Definitions

from The American Heritage® Dictionary of the English Language, 4th Edition

  • adj. Accustomed or used: "The poor man is wont to complain that this is a cold world” ( Henry David Thoreau).
  • adj. Likely: chaotic as holidays are wont to be.
  • n. Customary practice; usage. See Synonyms at habit.
  • transitive v. To make accustomed to.
  • intransitive v. To be in the habit of doing something.

from Wiktionary, Creative Commons Attribution/Share-Alike License

  • adj. Accustomed or used (to or with a thing).
  • adj. Accustomed, apt (to doing something).
  • v. To make (someone) used to; to accustom.
  • v. To be accustomed.
  • n. One’s habitual way of doing things, practice, custom.

from the GNU version of the Collaborative International Dictionary of English

  • adj. Using or doing customarily; accustomed; habituated; used.
  • n. Custom; habit; use; usage.
  • intransitive v. To be accustomed or habituated; to be used.
  • transitive v. To accustom; -- used reflexively.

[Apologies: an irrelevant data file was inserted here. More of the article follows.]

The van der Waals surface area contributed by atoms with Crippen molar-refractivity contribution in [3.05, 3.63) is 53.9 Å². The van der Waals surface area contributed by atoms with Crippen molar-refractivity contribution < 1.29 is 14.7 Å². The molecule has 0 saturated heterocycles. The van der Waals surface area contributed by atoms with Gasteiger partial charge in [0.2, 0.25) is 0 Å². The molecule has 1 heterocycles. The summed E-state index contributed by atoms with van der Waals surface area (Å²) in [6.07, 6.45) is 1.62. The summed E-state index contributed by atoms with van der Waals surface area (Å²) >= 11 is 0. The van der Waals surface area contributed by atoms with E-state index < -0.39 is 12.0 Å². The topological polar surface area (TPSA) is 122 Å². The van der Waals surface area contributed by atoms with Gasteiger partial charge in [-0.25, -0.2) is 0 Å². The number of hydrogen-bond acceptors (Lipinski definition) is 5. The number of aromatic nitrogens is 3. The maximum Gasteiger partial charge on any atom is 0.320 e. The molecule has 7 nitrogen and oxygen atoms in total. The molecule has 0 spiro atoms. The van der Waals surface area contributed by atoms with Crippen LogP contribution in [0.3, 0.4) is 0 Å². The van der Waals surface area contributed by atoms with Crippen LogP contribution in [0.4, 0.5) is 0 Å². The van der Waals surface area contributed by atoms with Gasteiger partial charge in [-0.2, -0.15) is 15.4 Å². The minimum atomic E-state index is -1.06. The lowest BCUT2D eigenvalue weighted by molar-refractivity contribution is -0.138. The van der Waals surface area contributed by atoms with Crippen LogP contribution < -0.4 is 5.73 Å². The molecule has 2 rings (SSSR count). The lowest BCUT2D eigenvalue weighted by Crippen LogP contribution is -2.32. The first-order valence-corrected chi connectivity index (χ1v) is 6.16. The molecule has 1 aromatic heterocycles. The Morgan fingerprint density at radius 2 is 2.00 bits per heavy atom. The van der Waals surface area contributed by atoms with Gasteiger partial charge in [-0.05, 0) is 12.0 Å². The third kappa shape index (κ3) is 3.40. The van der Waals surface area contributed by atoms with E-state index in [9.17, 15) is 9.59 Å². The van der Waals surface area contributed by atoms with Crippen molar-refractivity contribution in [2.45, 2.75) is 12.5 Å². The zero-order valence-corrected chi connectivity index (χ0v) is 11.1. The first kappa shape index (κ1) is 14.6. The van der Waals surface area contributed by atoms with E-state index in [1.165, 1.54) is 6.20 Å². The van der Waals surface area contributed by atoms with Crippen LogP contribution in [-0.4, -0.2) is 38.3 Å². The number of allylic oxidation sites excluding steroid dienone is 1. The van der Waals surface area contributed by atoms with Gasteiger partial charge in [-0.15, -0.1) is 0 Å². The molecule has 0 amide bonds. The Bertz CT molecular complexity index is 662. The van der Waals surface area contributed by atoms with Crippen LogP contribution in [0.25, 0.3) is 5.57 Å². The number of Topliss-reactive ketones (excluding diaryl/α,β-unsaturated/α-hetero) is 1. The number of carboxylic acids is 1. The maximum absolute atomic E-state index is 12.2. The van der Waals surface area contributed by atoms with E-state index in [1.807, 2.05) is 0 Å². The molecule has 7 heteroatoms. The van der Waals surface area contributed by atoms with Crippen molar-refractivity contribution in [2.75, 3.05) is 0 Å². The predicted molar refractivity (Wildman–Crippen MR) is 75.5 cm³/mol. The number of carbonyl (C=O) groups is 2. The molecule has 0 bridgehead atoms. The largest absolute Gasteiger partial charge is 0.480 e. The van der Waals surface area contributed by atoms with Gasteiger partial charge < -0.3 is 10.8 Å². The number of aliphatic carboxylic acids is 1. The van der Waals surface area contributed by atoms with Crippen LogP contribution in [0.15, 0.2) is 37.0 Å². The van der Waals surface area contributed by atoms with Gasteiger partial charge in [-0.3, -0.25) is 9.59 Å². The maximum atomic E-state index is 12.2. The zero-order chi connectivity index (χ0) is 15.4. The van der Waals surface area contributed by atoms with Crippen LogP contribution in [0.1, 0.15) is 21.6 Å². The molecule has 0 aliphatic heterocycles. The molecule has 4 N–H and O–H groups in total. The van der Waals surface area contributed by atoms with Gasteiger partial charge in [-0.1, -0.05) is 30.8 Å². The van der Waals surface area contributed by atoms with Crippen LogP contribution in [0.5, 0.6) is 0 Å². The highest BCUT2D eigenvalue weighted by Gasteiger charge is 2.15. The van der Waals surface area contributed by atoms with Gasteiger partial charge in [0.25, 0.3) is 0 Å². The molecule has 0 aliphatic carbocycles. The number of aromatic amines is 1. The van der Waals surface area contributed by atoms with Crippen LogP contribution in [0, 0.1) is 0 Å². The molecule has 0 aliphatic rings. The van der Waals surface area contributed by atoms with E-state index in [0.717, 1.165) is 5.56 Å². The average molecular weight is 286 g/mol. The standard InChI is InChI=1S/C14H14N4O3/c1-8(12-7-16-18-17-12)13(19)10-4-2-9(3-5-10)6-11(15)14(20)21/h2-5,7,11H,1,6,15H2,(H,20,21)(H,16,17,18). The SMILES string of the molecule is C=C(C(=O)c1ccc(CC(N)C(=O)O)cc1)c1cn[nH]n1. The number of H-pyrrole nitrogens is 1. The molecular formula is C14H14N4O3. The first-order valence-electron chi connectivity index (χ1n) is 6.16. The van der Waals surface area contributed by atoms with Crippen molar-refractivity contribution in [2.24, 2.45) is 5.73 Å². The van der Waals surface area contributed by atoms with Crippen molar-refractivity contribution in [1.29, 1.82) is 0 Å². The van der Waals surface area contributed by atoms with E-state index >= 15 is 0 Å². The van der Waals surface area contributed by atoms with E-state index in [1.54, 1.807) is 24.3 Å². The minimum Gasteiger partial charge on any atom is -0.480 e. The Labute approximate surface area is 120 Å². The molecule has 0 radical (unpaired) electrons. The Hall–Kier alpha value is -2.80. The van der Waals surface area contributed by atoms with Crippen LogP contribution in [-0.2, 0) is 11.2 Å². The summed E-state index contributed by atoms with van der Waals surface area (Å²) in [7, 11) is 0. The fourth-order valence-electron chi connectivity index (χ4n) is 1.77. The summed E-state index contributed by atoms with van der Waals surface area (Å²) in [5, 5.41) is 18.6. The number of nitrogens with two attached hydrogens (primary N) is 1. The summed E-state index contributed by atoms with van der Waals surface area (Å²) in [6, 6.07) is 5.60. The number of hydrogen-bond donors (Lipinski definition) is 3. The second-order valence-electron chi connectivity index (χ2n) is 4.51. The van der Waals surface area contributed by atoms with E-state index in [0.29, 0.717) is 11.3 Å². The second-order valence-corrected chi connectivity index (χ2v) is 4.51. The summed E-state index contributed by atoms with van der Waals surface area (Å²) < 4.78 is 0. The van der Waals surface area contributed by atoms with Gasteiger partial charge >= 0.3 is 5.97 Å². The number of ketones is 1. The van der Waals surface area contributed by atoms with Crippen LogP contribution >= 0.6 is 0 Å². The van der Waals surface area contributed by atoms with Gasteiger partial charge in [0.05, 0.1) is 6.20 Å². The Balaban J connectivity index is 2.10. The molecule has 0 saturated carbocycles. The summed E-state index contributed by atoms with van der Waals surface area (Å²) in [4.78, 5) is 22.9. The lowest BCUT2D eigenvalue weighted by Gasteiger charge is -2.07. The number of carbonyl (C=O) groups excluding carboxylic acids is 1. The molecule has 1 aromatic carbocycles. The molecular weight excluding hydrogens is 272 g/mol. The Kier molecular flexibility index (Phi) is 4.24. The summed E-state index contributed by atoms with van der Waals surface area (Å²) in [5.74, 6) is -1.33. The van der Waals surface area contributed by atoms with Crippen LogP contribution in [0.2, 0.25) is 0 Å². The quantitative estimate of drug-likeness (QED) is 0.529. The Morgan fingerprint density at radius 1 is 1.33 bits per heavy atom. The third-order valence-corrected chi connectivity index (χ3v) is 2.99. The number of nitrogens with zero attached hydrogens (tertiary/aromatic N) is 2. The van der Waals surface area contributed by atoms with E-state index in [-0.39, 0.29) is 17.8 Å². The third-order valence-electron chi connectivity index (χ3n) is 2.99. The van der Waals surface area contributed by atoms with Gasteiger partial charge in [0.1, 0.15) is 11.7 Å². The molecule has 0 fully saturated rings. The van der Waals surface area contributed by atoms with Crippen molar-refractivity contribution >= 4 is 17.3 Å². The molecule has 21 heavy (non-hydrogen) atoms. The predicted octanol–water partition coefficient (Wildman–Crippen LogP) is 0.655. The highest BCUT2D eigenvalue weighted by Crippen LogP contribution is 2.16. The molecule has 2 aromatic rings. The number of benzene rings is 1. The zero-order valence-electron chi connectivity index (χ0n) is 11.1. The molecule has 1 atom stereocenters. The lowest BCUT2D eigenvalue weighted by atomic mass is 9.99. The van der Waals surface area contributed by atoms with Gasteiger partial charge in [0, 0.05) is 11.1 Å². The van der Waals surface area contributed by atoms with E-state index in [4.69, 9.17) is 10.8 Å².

from The Century Dictionary and Cyclopedia

  • Accustomed; in the habit; habituated; using or doing customarily.
  • Obsolete preterit of won.
  • To be accustomed or habituated; use; be used.
  • To dwell; make one's home.
  • To accustom; habituate.
  • An obsolete form of want.
  • n. Custom; habit; practice; way.
  • n. A variant of want.

from WordNet 3.0 Copyright 2006 by Princeton University. All rights reserved.

  • n. an established custom

Etymologies

from The American Heritage® Dictionary of the English Language, 4th Edition

Middle English, past participle of wonen, to be used to, dwell; see won1.

from Wiktionary, Creative Commons Attribution/Share-Alike License

Origin uncertain: apparently a conflation of wone and wont (participle adjective, below).

from Wiktionary, Creative Commons Attribution/Share-Alike License

Old English ġewunod, past participle of ġewunian.

Examples

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